Part of the motivation for writing about the fabless model was the belief that a tighter bond between circuit designers and manufacturing becomes more important with every new node. Whether those functions are engineering teams under the same corporate banner of an IDM or through vendor partnerships, it's a fact. And that was the motivation for IEDM creating a special session in 2007 that invited members of the design community to give their view of process technology development. That session continues this year. The emphasis of the 2010 edition, Session 17 – Confluence of Technology and Design, is "Challenges for Non-Conventional Devices and 3D LSIs."
With the exception of session chair Kazunari Ishimaru of Toshiba, there are no fabless chip companies, foundries, or even IDMs represented. All the authors are from academia. The abstract of one paper does claim collaboration with IBM, however. Thermal-Aware Design of 3D ICs with Inter-Tier Liquid Cooling is from D. Atienza of the Embedded Systems Laboratory at EPFL. As much as we hear about through-silicon via and 3D IC, this research on microfluidic channels for chip cooling will not spawn any consumer products for a very long time. Session 17 may boast the catchiest title of the conference, May the Fourth (Terminal) Be With You - Circuit Design Beyond FinFET, is a paper by H. Koike and co-authors from Japan's National Institute of Advanced Industrial Science and Technology (AIST). But getting down to the annual business of choosing some talks to attend (if you are lucky enough to be attending IEDM), this session boasts one industry guru that I would like to hear from. H.-S. Philip Wong of IBM fame and now at Stanford has contributed Device and Circuit Interactive Design and Optimization Beyond the Conventional Scaling Era.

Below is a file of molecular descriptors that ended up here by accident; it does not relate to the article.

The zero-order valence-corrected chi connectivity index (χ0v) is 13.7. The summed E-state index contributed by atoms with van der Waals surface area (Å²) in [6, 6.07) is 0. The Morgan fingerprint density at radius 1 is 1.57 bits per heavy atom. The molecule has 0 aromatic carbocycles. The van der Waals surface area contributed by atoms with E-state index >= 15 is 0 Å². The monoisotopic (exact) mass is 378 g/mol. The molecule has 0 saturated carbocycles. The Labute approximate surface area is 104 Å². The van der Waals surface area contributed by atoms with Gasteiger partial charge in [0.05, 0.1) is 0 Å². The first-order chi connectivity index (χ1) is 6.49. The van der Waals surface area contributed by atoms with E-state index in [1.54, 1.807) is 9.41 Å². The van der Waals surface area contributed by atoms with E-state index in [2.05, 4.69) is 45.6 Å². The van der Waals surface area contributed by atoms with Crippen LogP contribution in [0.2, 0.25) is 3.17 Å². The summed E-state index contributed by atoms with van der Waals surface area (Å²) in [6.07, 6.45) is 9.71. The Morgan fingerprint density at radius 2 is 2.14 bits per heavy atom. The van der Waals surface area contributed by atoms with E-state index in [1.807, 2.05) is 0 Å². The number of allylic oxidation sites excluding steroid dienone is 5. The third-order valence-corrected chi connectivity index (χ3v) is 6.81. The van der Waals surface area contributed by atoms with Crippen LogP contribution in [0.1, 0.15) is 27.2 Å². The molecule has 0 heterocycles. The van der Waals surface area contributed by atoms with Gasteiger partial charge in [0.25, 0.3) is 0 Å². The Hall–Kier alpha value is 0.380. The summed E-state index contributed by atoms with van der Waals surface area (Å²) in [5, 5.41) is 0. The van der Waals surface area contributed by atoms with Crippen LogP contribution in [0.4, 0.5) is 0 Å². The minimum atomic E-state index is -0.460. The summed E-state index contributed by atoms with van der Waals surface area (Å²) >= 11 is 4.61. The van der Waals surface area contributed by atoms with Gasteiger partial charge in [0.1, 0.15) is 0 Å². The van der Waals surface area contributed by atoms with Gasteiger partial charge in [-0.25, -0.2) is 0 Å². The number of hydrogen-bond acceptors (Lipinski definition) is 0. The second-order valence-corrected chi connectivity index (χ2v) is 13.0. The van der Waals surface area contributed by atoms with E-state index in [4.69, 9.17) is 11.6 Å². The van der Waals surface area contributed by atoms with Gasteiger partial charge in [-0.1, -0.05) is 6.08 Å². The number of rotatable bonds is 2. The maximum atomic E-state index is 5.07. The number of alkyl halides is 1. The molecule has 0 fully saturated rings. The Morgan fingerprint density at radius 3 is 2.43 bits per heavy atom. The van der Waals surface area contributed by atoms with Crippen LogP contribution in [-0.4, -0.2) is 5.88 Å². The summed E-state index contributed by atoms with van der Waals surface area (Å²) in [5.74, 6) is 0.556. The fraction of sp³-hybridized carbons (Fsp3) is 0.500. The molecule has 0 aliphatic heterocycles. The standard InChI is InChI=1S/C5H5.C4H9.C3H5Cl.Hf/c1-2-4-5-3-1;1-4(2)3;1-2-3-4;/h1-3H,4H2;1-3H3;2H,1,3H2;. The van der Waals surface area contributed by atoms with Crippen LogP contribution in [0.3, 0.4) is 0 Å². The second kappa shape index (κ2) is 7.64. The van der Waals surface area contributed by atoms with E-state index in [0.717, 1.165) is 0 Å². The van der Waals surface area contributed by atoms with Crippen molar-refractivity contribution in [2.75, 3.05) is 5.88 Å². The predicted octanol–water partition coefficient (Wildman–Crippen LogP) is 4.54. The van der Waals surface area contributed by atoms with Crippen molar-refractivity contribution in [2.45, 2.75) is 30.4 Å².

Finally, I should note that even the IEDM program shows the broad acceptance of the fabless business model. Qualcomm, the poster child of the movement, will be represented by James Clifford, Senior VP and General Manager of Operations at the IEDM Luncheon on Tuesday, December 7.
I too share the concerns of a number of these posts. I wonder how the US can innovate with the fabs offshore. I have spent almost 20 years in the ASIC business and can say it is all about understanding the process and the process variations. To have cutting edge performance the designer must understand the process in significant detail with proper models for simulation and EDA tools that properly mate with the fab models / process parameters. It was always a challenge when trying to extract the most performance out of a process even with almost unrestricted access to the process details. I can't imagine how open the fabs would be to just any design team / EDA tool vendor but I wonder if it would be enough??? I have seen companies struggle and programs falter when the specter of Allocation of some critical part or needed component. Is it possible that designs now do not need to extract the most performance out of the process? It seems that designers face the prospect of "me too" ICs with a common fab/process. Not sure that is the best way to build market share or differentiation.
And attempting to answer Junko's question: semiconductor processes are not mature, they change from generation to generation...I think semi process R&D can be effectively done only by those who have fabs (or perhaps a few leading academic centers sponsored by the same companies)...academia is better off by innovating at smaller, nanotechnology scale, where inventing new concepts by manipulating atoms, molecules, nano materials, etc is much more exciting...Kris